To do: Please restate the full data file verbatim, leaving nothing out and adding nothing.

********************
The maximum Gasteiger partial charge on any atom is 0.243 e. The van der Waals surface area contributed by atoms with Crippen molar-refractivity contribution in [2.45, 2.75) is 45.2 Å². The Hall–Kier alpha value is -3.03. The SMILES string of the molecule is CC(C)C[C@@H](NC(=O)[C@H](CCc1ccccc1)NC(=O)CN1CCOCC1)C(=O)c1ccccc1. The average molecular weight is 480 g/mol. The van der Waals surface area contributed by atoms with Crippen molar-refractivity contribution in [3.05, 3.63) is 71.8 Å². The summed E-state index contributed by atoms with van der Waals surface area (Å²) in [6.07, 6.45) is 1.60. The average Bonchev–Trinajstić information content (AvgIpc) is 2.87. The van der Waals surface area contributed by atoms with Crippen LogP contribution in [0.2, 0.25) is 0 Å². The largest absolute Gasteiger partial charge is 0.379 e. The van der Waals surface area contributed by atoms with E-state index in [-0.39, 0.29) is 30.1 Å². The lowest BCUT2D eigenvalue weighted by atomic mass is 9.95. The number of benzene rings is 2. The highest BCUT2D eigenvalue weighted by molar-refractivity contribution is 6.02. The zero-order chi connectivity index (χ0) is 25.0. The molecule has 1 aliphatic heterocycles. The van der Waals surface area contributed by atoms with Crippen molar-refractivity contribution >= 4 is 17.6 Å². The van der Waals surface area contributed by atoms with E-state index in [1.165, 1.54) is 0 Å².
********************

The maximum Gasteiger partial charge on any atom is 0.243 e. The van der Waals surface area contributed by atoms with Crippen molar-refractivity contribution in [2.45, 2.75) is 45.2 Å². The Hall–Kier alpha value is -3.03. The SMILES string of the molecule is CC(C)C[C@@H](NC(=O)[C@H](CCc1ccccc1)NC(=O)CN1CCOCC1)C(=O)c1ccccc1. The average molecular weight is 480 g/mol. The van der Waals surface area contributed by atoms with Crippen molar-refractivity contribution in [3.05, 3.63) is 71.8 Å². The summed E-state index contributed by atoms with van der Waals surface area (Å²) in [6.07, 6.45) is 1.60. The average Bonchev–Trinajstić information content (AvgIpc) is 2.87. The van der Waals surface area contributed by atoms with Crippen LogP contribution in [0.2, 0.25) is 0 Å². The largest absolute Gasteiger partial charge is 0.379 e. The van der Waals surface area contributed by atoms with E-state index in [-0.39, 0.29) is 30.1 Å². The lowest BCUT2D eigenvalue weighted by atomic mass is 9.95. The number of benzene rings is 2. The highest BCUT2D eigenvalue weighted by molar-refractivity contribution is 6.02. The zero-order chi connectivity index (χ0) is 25.0. The molecule has 1 aliphatic heterocycles. The van der Waals surface area contributed by atoms with Crippen molar-refractivity contribution >= 4 is 17.6 Å². The van der Waals surface area contributed by atoms with E-state index in [1.165, 1.54) is 0 Å².